Mike --- You and I love this topic. I remember the photo of the neighbor across the street sweeping...it reminds me to always wear a bra when I check the mail. Your post did my neighbors a great service. It was a true bra-check kind of post. --- Giving you time to catch your breath from laughing --- I guess I'll have to prepare myself for the country neighbors who sit outside in their underwear. I think it gets worse. And we've never gotten a "yard of the month" sign, but I think it'll be okay. It's clear that they are usually pre-rigged anyway. Hey, we should both make our OWN "yard of the month" sign and stick it out there as a really good joke.

Lana

Dreaming said...

I had to laugh at the coincidence of your post and a conversation my hubby had at the feed store. He was looking at the chicks and explained to the clerk that when we lived in SC we had Araucauna, Polish and Silky chickens because we lived in a covenanted community where we could not have 'foul' but could have 'exotic birds'!

The Orange Jeep Dad said...

Our HOA is one of the MAIN reasons we want to move to the country. I've had "tickets" for:

trash cans put to curb too many hours before pickup

trash cans left at curb too long after pickup

parking in rocks on side of my driveway

satellite dish in backyard can be seen from street (must be below block wall level, ie not seen)

oil spot on driveway (truck leaked oil until I could afford to fix leak)

parked car in street (not allowed overnight)

You name, I've had it. These nazi's are unbelievable. My favorite aspect of our HOA is that the bill is due quarterly which is pretty hard for me to keep track of. They send the bill out THREE MONTHS ahead of the annual due date. Of course I lose track over the three month period. 'Which leads me to a big, fat $50 late fee on a $125 annual dues.

Oh, great. Now I won't be able to go to sleep for hours. ;-)

The Orange Jeep Dad said...

Sorry, correction, I meant the bill is due ANNUALLY.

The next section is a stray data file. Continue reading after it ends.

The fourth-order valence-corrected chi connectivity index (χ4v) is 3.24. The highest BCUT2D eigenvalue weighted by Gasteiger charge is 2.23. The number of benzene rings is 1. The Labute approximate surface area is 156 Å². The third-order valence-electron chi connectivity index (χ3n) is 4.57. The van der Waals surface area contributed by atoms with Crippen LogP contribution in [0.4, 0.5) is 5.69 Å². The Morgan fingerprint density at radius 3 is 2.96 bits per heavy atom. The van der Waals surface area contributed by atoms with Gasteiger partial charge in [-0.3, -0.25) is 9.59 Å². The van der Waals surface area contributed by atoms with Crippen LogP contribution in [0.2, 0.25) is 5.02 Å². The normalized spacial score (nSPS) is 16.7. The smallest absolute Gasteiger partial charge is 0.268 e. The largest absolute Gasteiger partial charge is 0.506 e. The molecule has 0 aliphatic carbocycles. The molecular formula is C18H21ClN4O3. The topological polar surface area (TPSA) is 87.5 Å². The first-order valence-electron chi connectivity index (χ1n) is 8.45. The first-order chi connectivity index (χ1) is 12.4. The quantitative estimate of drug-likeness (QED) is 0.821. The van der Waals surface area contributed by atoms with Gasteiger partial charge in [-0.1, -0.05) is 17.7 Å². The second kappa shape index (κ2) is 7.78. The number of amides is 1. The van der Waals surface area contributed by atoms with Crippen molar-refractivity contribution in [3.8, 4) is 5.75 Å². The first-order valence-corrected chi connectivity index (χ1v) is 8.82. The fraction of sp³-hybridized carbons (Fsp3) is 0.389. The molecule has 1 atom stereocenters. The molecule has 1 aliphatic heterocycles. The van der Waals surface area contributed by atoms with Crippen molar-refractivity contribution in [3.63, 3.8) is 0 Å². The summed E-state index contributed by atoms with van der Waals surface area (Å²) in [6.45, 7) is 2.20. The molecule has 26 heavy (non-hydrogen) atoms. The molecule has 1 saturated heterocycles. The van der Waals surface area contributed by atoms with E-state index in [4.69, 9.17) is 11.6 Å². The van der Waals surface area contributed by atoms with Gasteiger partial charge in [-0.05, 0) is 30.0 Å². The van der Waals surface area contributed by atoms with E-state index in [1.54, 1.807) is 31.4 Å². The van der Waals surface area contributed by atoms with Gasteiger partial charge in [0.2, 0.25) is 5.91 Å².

Lana said...

Dreaming --- I love the "exotic bird" loophole. Very nicely done. Sometimes these HOA's go overboard in their desire to control a neighborhood.


The Organge Jeep Dad --- In one of our other homes, we had ridiculous letters sent to us and our neighbors, we were once cited for having DIRT on our basketball backboard. It had been up for years and just had a thin layer of dirt as most things do when outside, but they wanted it kept scrubbed clean. Our neighbor got a letter of citation to replace all of the wood in between her concrete sections in the driveway and sidewalk and a citation that she had "mold" on her brick which was at the point behind shrubbery and not even seen by the street unless you were standing in her yard and looking behind the shrubbery to the brick. I can't even say all the things we received. I remember that Deputy Dave was so FED UP that he pulled the huge BBQ pit around to the front yard and left it there for a few days, just to give them something new to write about. All the neighbors were cracking up and doing their own little rebellious thing to overwhelm the HOA Nazi who had clearly gone overboard. At least we kept them busy for a while, on purpose.

Just so you know, at one time, I had thought that living in a neighborhood with an HOA would be so nice, but I learned quickly that restrictions have a high price against your freedoms. And when the HOA's begin to over-exert their realm of power into every crevice of your life, you begin to see how some people cannot deal with having any kind of power --- it's a mini-scale lesson in government as a whole. Therefore, I've become anti-HOA. Now, I've had many clients form a volunteer neighborhood organization where each person simply agrees to mow the entrance for the month, another to plant shrubs, a few more to contribute funds here and there and it works nicely while no one imposes their rules with abandon upon another. And it's one of the nicest neighborhoods I know of. Leave it to the people. If a neighborhood is going to go downhill, an HOA can't save it anyway, they'll only add to the misery. As for me, I say...BRING ON THE COUNTRY LIFE!

Lana